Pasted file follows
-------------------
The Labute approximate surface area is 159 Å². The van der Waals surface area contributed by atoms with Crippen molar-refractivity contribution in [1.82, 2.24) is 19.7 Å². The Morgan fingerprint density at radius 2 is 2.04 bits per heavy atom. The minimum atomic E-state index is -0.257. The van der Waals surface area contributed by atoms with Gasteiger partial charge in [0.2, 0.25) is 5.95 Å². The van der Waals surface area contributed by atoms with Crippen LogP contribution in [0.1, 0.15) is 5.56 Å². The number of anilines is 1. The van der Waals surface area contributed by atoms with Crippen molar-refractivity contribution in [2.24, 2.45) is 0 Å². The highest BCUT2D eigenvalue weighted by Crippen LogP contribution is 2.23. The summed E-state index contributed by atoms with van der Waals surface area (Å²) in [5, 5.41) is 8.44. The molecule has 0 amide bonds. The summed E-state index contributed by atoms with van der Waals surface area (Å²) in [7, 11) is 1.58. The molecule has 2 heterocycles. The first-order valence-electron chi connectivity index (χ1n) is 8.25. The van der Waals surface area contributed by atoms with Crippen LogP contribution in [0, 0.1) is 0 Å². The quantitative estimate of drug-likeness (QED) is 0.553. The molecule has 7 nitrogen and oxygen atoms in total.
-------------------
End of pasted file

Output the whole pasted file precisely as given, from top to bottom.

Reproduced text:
The Labute approximate surface area is 159 Å². The van der Waals surface area contributed by atoms with Crippen molar-refractivity contribution in [1.82, 2.24) is 19.7 Å². The Morgan fingerprint density at radius 2 is 2.04 bits per heavy atom. The minimum atomic E-state index is -0.257. The van der Waals surface area contributed by atoms with Gasteiger partial charge in [0.2, 0.25) is 5.95 Å². The van der Waals surface area contributed by atoms with Crippen LogP contribution in [0.1, 0.15) is 5.56 Å². The number of anilines is 1. The van der Waals surface area contributed by atoms with Crippen molar-refractivity contribution in [2.24, 2.45) is 0 Å². The highest BCUT2D eigenvalue weighted by Crippen LogP contribution is 2.23. The summed E-state index contributed by atoms with van der Waals surface area (Å²) in [5, 5.41) is 8.44. The molecule has 0 amide bonds. The summed E-state index contributed by atoms with van der Waals surface area (Å²) in [7, 11) is 1.58. The molecule has 2 heterocycles. The first-order valence-electron chi connectivity index (χ1n) is 8.25. The van der Waals surface area contributed by atoms with Crippen LogP contribution in [0, 0.1) is 0 Å². The quantitative estimate of drug-likeness (QED) is 0.553. The molecule has 7 nitrogen and oxygen atoms in total.